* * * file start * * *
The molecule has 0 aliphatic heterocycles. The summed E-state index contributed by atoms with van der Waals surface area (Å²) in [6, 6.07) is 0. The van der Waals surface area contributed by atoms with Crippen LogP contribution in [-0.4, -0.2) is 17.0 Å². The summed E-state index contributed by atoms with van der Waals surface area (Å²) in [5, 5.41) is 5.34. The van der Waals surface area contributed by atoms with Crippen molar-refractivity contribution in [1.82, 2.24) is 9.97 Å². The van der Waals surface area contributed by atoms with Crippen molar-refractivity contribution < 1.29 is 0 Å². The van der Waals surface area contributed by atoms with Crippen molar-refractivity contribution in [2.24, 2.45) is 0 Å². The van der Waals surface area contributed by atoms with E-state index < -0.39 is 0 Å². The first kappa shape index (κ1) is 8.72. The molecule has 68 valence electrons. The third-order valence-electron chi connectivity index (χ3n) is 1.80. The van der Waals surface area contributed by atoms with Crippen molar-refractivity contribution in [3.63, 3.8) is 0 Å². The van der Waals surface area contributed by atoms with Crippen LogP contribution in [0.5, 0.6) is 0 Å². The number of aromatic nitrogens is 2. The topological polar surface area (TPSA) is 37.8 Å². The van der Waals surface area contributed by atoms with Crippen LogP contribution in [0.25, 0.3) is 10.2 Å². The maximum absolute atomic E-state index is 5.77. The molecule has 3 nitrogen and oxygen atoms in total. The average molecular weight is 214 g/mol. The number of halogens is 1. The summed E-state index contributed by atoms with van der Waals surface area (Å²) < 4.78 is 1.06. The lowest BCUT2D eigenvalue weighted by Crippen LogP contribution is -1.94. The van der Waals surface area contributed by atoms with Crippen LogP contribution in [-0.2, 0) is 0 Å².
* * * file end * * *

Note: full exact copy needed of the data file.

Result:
The molecule has 0 aliphatic heterocycles. The summed E-state index contributed by atoms with van der Waals surface area (Å²) in [6, 6.07) is 0. The van der Waals surface area contributed by atoms with Crippen LogP contribution in [-0.4, -0.2) is 17.0 Å². The summed E-state index contributed by atoms with van der Waals surface area (Å²) in [5, 5.41) is 5.34. The van der Waals surface area contributed by atoms with Crippen molar-refractivity contribution in [1.82, 2.24) is 9.97 Å². The van der Waals surface area contributed by atoms with Crippen molar-refractivity contribution < 1.29 is 0 Å². The van der Waals surface area contributed by atoms with Crippen molar-refractivity contribution in [2.24, 2.45) is 0 Å². The van der Waals surface area contributed by atoms with E-state index < -0.39 is 0 Å². The first kappa shape index (κ1) is 8.72. The molecule has 68 valence electrons. The third-order valence-electron chi connectivity index (χ3n) is 1.80. The van der Waals surface area contributed by atoms with Crippen molar-refractivity contribution in [3.63, 3.8) is 0 Å². The van der Waals surface area contributed by atoms with Crippen LogP contribution in [0.5, 0.6) is 0 Å². The number of aromatic nitrogens is 2. The topological polar surface area (TPSA) is 37.8 Å². The van der Waals surface area contributed by atoms with Crippen LogP contribution in [0.25, 0.3) is 10.2 Å². The maximum absolute atomic E-state index is 5.77. The molecule has 3 nitrogen and oxygen atoms in total. The average molecular weight is 214 g/mol. The number of halogens is 1. The summed E-state index contributed by atoms with van der Waals surface area (Å²) < 4.78 is 1.06. The lowest BCUT2D eigenvalue weighted by Crippen LogP contribution is -1.94. The van der Waals surface area contributed by atoms with Crippen LogP contribution in [-0.2, 0) is 0 Å².